The troubled waters of the past

September 1, 2017
by 
Véronique Gauthier-Galardo, QSF Intern in Cambodia

Eight young people from Quebec are currently completing an introduction to international solidarity internship in Cambodia as part of the Québec sans frontières (Quebec without borders, or QSF) program. They are supporting a Development and Peace partner, Development and Partnership in Action (DPA).

DPA is partnering with, empowering, and supporting the poorest and most vulnerable Cambodians, particularly in rural areas. It actively contributes to the creation of an environment conducive to sustainable and equitable development. As part of its partnership program, DPA provides support to grassroots community organizations, such as the Por Samrong agricultural cooperative, where the QSF internship is taking place.

The group is sharing their experiences with us during their stay. Here, Véronique talks about her time in the village where she is staying in Cambodia.

When we mention the country of Cambodia, we cannot omit its tragic past. Barely 40 years ago, a genocide caused the death of 25% of the population of the country. This horrific event is still very present in the collective memory of Cambodians. With this in mind, and still reeling from what I had read and my state of being vis-à-vis this tragedy, I met with Cambodians who had survived these troubled waters of the past.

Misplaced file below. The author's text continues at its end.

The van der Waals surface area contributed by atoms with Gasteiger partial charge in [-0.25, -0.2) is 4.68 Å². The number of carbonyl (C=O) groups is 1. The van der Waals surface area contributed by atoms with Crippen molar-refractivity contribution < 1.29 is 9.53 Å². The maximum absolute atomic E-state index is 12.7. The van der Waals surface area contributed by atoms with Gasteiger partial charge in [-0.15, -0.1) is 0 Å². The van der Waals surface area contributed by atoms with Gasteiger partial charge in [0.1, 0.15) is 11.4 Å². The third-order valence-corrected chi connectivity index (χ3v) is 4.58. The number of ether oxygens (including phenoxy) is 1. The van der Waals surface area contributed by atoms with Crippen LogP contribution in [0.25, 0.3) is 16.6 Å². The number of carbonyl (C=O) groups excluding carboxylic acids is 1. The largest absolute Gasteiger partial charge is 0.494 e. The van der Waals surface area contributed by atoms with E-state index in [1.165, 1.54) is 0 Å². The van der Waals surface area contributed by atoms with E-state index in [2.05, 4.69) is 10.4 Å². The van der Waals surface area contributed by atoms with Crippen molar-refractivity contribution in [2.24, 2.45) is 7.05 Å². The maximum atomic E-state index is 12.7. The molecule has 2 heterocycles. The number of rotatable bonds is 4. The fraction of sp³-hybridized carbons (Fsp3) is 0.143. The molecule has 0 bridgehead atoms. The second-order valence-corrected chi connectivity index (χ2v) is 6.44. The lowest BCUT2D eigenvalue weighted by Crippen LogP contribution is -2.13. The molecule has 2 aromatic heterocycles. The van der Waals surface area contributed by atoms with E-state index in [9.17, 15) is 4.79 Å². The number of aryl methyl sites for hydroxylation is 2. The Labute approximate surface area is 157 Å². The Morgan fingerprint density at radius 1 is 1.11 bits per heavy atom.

A bit of history

Kampuchea is the name that Cambodians use for their country. The Khmer Rouge insisted that this name be used by all during its regime and the current government is trying to back to the use of Cambodia to disassociate itself from the murderous acts committed during the time of the regime.

Even if Cambodia is the name used by the outside world, the devastating impacts of the genocide are still being felt by the population. The Khmer Rouge took power in 1975 with the objective to give back the country to the peasantry by creating an agricultural cooperative. It covered the entire country and each person had to work relentlessly in order to serve “The Angkar,” the name taken by the political party. Despite this dark period from 1975 to 1979, Cambodia is today a country in Southeast Asia that is slowly rebuilding itself.

My impressions

Before my departure, I was aware of the atrocities of the genocide that had been subjected on the population, but I didn’t know how visible the scars would still be. A friend took me on a day trip to discover the area and pointed out a lovely lake. Nonchalantly, he mentioned that the body of water that I was admiring, was dug out by shovel by the local inhabitants under the authoritarian yoke of the regime. This was a stark reminder that behind the beauty of my host country, there is a tragic past that is closer than we think.

I came to the realization that it is not enough to speak of the resilience of the people, which is still constantly put to the test. In fact, I can’t help but admire the generosity and joie de vivre of those around me.

Another aspect that I found particularly inspiring is the great calmness of the people. It is always with gentle voices that our host parents address us, and with a big smile on their lips. These people whom I can barely understand fill me with a natural benevolence.

This country that has been on such a long road towards peace, overwhelms with its surprising human side. I can only conclude, that despite the atrocities that a population experiences, there is a goodness that has emerged. And that goodness is the Cambodian people themselves.